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No. 17 – Radon and Radiation Risk Perceptions

February 16, 2011

Insight No. 15 attributed the public’s apathy to radon, in part, as a result of the fact that radon is invisible and odorless. Therefore, our five senses do not give us a signal to warn us of any danger due to radon. Without this sense of danger, it is hard for the public to get concerned for radon. As noted by a health physicist, “regardless of what the computer models say, people can look around and see there is no epidemic of unexplained lung cancers that might be caused by radon.” He concludes therefore, that the public’s apathy might just be an exercise in some old fashioned common sense. While this observation may be true for radon in homes, it does not seem to apply to other sources of radiation, such as nuclear power plants and radioactive wastes. The public is far from apathetic about radiation exposures that “may” occur from these man-made sources.

Health physicists, in general, seem to share the same perceptions of radon and other radiation risks as the public. Health physicists, at the Scottsdale meeting of the Health Physics Society, voted that they believe the risks from radon were less than 1,000 lung cancer deaths a year in the U.S. Apparently, health physicists also do not believe the models which predict an annual lung cancer incidence of 14,000 due to radon. An industry colleague stated that the use of the linear, no-threshold model has led to huge misrepresentations of the real radon risk to the public.

At the same time, health physicists usually agree that the radiation energy deposited in our bodies from alpha emissions from radon decay products far exceeds the energy deposition from other sources of radiation exposure to an average person. Average radon exposures could result in a radiation absorbed dose of 1–2 mGy/yr. in bronchial tissues. In contrast, the radiation dose to average radiation workers is often in the order of 0.05 to 0.5 mGy/yr. For example, at the NIH over 5,000 radiation workers receive an average annual dose of less than 0.05 mGy. Recently, the NIH spent about $5 million a year to achieve this dose with a radiation safety staff of about 50 people. If this is typical of radiation programs in medical and research facilities in the U.S., then large numbers of health physicists are engaged in expensive programs to protect workers at absorbed doses far below what these same workers may get from radon in their homes.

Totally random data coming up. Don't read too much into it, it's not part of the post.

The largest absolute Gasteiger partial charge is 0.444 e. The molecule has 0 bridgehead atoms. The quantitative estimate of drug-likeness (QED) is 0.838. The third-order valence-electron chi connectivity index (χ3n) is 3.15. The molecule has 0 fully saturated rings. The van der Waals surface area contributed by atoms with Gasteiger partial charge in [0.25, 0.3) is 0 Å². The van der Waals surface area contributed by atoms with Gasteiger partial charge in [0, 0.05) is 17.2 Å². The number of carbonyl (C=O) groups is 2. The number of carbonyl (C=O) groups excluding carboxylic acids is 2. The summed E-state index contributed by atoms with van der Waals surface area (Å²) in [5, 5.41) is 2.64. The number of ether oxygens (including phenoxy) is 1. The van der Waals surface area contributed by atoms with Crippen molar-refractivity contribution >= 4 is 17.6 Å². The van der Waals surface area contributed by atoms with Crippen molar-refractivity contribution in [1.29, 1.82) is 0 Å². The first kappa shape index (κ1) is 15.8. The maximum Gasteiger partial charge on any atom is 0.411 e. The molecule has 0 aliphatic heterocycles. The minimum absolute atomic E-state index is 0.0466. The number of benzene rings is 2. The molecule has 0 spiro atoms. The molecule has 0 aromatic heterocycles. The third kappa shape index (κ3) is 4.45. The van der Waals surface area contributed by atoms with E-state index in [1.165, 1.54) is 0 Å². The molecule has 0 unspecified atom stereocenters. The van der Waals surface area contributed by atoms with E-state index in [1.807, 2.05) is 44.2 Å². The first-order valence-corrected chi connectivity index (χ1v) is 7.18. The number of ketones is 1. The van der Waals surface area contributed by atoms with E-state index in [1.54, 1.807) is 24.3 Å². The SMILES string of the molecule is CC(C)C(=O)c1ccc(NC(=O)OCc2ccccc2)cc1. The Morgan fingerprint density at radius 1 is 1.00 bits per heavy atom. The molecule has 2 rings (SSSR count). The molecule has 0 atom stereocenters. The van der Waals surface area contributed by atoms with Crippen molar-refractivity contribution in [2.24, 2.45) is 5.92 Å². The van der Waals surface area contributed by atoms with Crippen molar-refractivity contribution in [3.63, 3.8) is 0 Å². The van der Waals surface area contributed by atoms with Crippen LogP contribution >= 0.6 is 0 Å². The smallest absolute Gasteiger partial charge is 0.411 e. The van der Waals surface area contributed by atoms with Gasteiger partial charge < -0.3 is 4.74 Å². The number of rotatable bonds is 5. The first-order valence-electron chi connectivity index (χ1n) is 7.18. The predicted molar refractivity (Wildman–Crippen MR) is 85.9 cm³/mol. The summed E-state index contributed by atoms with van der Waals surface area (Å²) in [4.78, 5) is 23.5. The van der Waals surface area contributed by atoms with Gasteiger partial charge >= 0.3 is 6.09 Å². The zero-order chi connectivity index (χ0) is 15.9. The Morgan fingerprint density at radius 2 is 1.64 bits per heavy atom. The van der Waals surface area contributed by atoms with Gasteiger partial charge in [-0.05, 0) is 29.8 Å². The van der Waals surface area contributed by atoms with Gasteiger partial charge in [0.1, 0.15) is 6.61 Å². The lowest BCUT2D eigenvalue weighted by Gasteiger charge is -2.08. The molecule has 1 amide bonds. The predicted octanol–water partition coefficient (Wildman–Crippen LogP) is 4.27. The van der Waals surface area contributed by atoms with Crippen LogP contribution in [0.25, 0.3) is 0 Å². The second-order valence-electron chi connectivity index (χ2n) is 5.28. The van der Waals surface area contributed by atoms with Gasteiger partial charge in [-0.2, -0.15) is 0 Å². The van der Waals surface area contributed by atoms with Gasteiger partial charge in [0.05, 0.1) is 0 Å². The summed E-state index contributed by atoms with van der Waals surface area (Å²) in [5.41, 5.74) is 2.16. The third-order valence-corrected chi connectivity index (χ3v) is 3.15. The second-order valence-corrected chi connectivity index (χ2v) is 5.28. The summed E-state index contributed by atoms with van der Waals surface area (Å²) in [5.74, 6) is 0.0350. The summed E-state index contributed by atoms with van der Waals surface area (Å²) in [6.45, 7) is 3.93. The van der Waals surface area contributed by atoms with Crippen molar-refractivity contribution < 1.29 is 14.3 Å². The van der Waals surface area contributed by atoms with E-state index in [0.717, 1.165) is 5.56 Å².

While health physicists appear not to believe in radon risks, we seem to be greatly concerned for radiation risks to workers where the radiation doses may be lower. Apparently, we agree with the public perception that man-made radiation is more dangerous, because that is where we put most of our efforts. What is wrong with this picture?

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